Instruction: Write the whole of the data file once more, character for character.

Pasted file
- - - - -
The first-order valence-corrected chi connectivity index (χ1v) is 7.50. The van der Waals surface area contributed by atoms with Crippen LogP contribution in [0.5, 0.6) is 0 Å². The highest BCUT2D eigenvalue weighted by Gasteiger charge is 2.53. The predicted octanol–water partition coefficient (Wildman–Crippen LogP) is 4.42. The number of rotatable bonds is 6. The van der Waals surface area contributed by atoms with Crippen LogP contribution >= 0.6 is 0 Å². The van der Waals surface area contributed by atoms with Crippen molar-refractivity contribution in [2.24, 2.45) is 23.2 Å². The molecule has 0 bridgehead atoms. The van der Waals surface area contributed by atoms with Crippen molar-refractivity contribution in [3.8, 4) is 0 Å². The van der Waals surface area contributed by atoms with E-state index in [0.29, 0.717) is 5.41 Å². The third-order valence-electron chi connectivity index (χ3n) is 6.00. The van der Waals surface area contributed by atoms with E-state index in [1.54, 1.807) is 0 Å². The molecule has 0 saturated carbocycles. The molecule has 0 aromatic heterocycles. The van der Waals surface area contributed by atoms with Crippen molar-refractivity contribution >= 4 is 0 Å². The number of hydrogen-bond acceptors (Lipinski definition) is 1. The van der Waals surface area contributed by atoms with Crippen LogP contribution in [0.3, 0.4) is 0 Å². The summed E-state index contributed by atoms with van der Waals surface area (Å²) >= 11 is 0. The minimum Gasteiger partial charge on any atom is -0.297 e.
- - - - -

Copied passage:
The first-order valence-corrected chi connectivity index (χ1v) is 7.50. The van der Waals surface area contributed by atoms with Crippen LogP contribution in [0.5, 0.6) is 0 Å². The highest BCUT2D eigenvalue weighted by Gasteiger charge is 2.53. The predicted octanol–water partition coefficient (Wildman–Crippen LogP) is 4.42. The number of rotatable bonds is 6. The van der Waals surface area contributed by atoms with Crippen LogP contribution >= 0.6 is 0 Å². The van der Waals surface area contributed by atoms with Crippen molar-refractivity contribution in [2.24, 2.45) is 23.2 Å². The molecule has 0 bridgehead atoms. The van der Waals surface area contributed by atoms with Crippen molar-refractivity contribution in [3.8, 4) is 0 Å². The van der Waals surface area contributed by atoms with E-state index in [0.29, 0.717) is 5.41 Å². The third-order valence-electron chi connectivity index (χ3n) is 6.00. The van der Waals surface area contributed by atoms with E-state index in [1.54, 1.807) is 0 Å². The molecule has 0 saturated carbocycles. The molecule has 0 aromatic heterocycles. The van der Waals surface area contributed by atoms with Crippen molar-refractivity contribution >= 4 is 0 Å². The number of hydrogen-bond acceptors (Lipinski definition) is 1. The van der Waals surface area contributed by atoms with Crippen LogP contribution in [0.3, 0.4) is 0 Å². The summed E-state index contributed by atoms with van der Waals surface area (Å²) >= 11 is 0. The minimum Gasteiger partial charge on any atom is -0.297 e.